Kelly Elton participated in high school rodeo, continued at Salt Lake Community College and moved to the Intermountain West amateur circuit. Today, he competes in team roping and calf roping. He placed third in team roping with partner, Chase Sanders, at the Rush Valley Rodeo last weekend.

“He caught a leg and his team roper caught the head,” Stone Elton said about his dad.

When it comes to technique, the little cowboy’s trainer is his dad. Kelly Elton explained he gives his son different advice for each event.

“I tell him to stick his chest out, keep his chin up and to squeeze with his feet when he’s riding mutton bustin,’” he said. “When we goat tie, we mainly practice our tying — just no mistakes, it doesn’t matter how fast you do it, as long as there’s no mistakes.”

But according to Jodi Elton, some of the magic lies in her son’s connection to his horse. She said her son controls Taxi better than his brothers, who have both quit rodeo after competing with him.

“Usually ponies are just jerks, but he’s always been great,” Jodi said of her son’s abilities with Taxi. When Stone Elton was asked what kind of breed Taxi is, he said, “I think it’s a Chocolate. I think it’s a Chocolate mixed with something else.”

Jodi Elton said her son is starting to grow out of Taxi and they are starting to look for something bigger. But Kelly Elton said his son competes well riding his horse against kids who are riding full-size horses.

On his birthday, Stone Elton got a new saddle blanket for Taxi. He loves it because it’s his favorite color — blue.

“That’s all he wanted for his birthday was stuff for the horse,” Jodi Elton said, “He got a saddle blanket and boots for the horse and his dad made him a halter and then he got a mutton bustin’ helmet.”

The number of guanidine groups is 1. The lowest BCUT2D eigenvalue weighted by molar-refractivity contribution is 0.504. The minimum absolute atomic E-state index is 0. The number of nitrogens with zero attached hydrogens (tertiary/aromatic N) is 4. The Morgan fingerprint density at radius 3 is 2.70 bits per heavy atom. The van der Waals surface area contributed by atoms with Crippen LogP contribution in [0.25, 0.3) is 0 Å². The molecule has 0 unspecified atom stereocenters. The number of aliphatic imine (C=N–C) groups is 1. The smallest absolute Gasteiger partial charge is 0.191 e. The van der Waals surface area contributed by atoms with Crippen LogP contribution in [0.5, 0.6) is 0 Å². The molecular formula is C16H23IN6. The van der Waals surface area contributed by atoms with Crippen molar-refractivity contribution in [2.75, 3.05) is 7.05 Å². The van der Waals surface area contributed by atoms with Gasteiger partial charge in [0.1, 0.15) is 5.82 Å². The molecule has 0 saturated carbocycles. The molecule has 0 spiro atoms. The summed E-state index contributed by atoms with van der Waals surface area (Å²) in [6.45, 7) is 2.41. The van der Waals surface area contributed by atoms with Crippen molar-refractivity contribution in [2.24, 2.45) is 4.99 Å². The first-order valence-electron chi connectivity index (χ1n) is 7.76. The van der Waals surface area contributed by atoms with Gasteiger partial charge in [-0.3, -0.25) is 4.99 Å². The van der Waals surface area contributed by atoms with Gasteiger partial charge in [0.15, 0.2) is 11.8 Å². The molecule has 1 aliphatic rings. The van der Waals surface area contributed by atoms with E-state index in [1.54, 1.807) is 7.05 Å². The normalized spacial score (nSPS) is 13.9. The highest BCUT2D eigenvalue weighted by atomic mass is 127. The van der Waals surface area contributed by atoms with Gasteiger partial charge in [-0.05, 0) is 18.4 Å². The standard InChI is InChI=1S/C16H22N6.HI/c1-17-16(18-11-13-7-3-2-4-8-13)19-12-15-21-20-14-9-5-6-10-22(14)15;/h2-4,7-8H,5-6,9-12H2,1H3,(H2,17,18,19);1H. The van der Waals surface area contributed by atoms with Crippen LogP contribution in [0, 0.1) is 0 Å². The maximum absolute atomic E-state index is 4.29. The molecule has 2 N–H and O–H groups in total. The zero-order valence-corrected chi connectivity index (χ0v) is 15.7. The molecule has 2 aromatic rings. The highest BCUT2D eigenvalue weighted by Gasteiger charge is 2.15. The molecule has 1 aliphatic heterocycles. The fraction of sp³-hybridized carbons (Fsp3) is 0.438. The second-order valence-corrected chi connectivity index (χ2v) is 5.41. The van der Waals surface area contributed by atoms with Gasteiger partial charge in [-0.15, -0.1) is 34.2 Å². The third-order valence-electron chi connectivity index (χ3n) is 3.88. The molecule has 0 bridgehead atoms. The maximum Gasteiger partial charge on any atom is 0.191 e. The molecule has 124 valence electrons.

For his birthday Stone said he got to go swimming and had a rodeo birthday party.

“We did goat run and pull,” he said. “We did a feeding contest, stick horse barrels and pin the tail on the donkey.”

Stone Elton’s brothers, McRay, 11, and Quaid, 9, love the excitement their little sibling creates when he rides. They ran down to congratulate him after his award-winning, mutton bustin’ ride at the Bit and Spur Rodeo. McRay Elton said he just hugged his brother after his dance and Quaid Elton said he told his brother, “Good job.”

When asked what he sees in Stone Elton’s future, Kelly Elton said, “My heart wants him to be a cowboy. But, I hope whatever he decides to do, he’s successful, puts his heart and soul into it and all his effort. It’ll pay off for him. A rodeo cowboy is my hope for him. Then, I hope there’s a successful ranch for him to be a part of when he decides he’s done rodeoing.”

Whatever it is, Kelly Elton said his son has a lot of love and support from family. Stone is routinely spoiled by his three grandparents and great-grandmother, who all live in Tooele, to the point that they feed him ice cream for breakfast when they go out to eat at Jim’s Restaurant.

“He has the best support group there is,” Kelly Elton said. “His mom, she’s number one and then his brothers, they’re right there pushing for him.”